As the 2019 fishing seasons throughout Alaska begin to wind down, halibut bycatch mortality for the year to date is already higher than all of 2018 and 2017. Onboard observers have recorded seven million, four hundred forty thousand pounds of halibut mortality across all fisheries for 2019 until the week ending October 26. The total recorded mortality for all of 2018 was seven million two hundred sixty thousand pounds, and 2017 ended with seven million four hundred seventeen thousand pounds. Since the National Marine Fisheries Service began reporting data in their current format in 2013, the highest year’s total was 2014’s eleven million two hundred fifteen thousand pounds.
Halibut mortality fell during the week ending October 26 from just over one hundred fifty thousand pounds to eighty one thousand one hundred pounds. Area 620, between the south end of Kodiak and the Shumagin Islands, accounted for the largest share, with twenty thousand six hundred pounds. If historical tendencies remain the same, the next two months should show a considerable reduction in bycatch, with December bringing the lowest numbers of the year, as many of the groundfish trawl fisheries close. Fishing pressure normally begins to increase in the middle of January, when trawl fisheries start to re-open.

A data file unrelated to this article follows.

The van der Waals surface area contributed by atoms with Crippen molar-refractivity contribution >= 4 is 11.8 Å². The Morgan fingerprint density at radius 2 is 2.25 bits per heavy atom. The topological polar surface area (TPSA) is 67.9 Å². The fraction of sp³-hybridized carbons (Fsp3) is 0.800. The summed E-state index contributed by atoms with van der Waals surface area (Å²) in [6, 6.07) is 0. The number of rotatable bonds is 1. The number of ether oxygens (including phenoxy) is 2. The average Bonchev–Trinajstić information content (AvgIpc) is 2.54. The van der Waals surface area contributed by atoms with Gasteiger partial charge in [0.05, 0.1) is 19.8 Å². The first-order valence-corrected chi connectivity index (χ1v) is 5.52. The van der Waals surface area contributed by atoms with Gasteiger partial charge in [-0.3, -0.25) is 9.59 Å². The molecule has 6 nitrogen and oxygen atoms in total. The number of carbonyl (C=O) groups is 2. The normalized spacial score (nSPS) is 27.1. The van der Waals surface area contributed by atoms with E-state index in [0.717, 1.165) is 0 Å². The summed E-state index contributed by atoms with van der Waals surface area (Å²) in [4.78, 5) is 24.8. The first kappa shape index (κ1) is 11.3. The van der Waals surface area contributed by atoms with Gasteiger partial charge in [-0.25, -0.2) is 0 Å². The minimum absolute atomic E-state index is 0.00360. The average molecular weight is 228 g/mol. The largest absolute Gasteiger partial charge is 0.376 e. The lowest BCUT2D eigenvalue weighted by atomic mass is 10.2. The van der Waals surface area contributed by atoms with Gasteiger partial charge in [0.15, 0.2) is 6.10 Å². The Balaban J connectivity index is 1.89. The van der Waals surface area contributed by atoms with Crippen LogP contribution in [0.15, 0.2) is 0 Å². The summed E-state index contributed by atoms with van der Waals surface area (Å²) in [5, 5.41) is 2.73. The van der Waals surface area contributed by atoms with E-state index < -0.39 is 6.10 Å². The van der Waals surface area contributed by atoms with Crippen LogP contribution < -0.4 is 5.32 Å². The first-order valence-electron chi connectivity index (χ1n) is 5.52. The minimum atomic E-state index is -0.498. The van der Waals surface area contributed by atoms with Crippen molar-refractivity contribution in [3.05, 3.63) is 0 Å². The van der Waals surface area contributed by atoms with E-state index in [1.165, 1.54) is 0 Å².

Bycatch of salmon and crab fell dramatically as well during the same week. Twenty one thousand bairdi, tanner, and king crab were recorded as bycatch, along with one thousand seventy-five king salmon and five hundred three salmon of all other species.